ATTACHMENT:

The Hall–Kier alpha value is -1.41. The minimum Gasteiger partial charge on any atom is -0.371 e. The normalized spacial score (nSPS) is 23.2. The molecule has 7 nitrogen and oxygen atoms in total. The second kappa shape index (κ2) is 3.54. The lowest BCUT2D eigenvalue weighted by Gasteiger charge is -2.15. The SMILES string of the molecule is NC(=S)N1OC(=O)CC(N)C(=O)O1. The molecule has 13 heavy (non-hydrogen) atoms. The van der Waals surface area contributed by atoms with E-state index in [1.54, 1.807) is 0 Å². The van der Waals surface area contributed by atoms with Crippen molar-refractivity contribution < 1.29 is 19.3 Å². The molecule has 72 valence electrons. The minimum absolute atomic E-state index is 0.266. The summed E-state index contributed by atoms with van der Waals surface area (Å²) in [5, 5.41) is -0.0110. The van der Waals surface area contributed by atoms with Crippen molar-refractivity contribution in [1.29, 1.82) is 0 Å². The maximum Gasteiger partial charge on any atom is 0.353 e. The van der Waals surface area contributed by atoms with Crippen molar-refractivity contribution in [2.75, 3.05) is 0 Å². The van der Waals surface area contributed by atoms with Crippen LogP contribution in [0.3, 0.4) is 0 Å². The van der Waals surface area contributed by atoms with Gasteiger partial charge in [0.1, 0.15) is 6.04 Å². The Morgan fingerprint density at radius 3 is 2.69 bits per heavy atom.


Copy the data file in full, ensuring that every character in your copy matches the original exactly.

The Hall–Kier alpha value is -1.41. The minimum Gasteiger partial charge on any atom is -0.371 e. The normalized spacial score (nSPS) is 23.2. The molecule has 7 nitrogen and oxygen atoms in total. The second kappa shape index (κ2) is 3.54. The lowest BCUT2D eigenvalue weighted by Gasteiger charge is -2.15. The SMILES string of the molecule is NC(=S)N1OC(=O)CC(N)C(=O)O1. The molecule has 13 heavy (non-hydrogen) atoms. The van der Waals surface area contributed by atoms with E-state index in [1.54, 1.807) is 0 Å². The van der Waals surface area contributed by atoms with Crippen molar-refractivity contribution < 1.29 is 19.3 Å². The molecule has 72 valence electrons. The minimum absolute atomic E-state index is 0.266. The summed E-state index contributed by atoms with van der Waals surface area (Å²) in [5, 5.41) is -0.0110. The van der Waals surface area contributed by atoms with Crippen molar-refractivity contribution in [1.29, 1.82) is 0 Å². The maximum Gasteiger partial charge on any atom is 0.353 e. The van der Waals surface area contributed by atoms with Crippen molar-refractivity contribution in [2.75, 3.05) is 0 Å². The van der Waals surface area contributed by atoms with Crippen LogP contribution in [0.3, 0.4) is 0 Å². The van der Waals surface area contributed by atoms with Gasteiger partial charge in [0.1, 0.15) is 6.04 Å². The Morgan fingerprint density at radius 3 is 2.69 bits per heavy atom.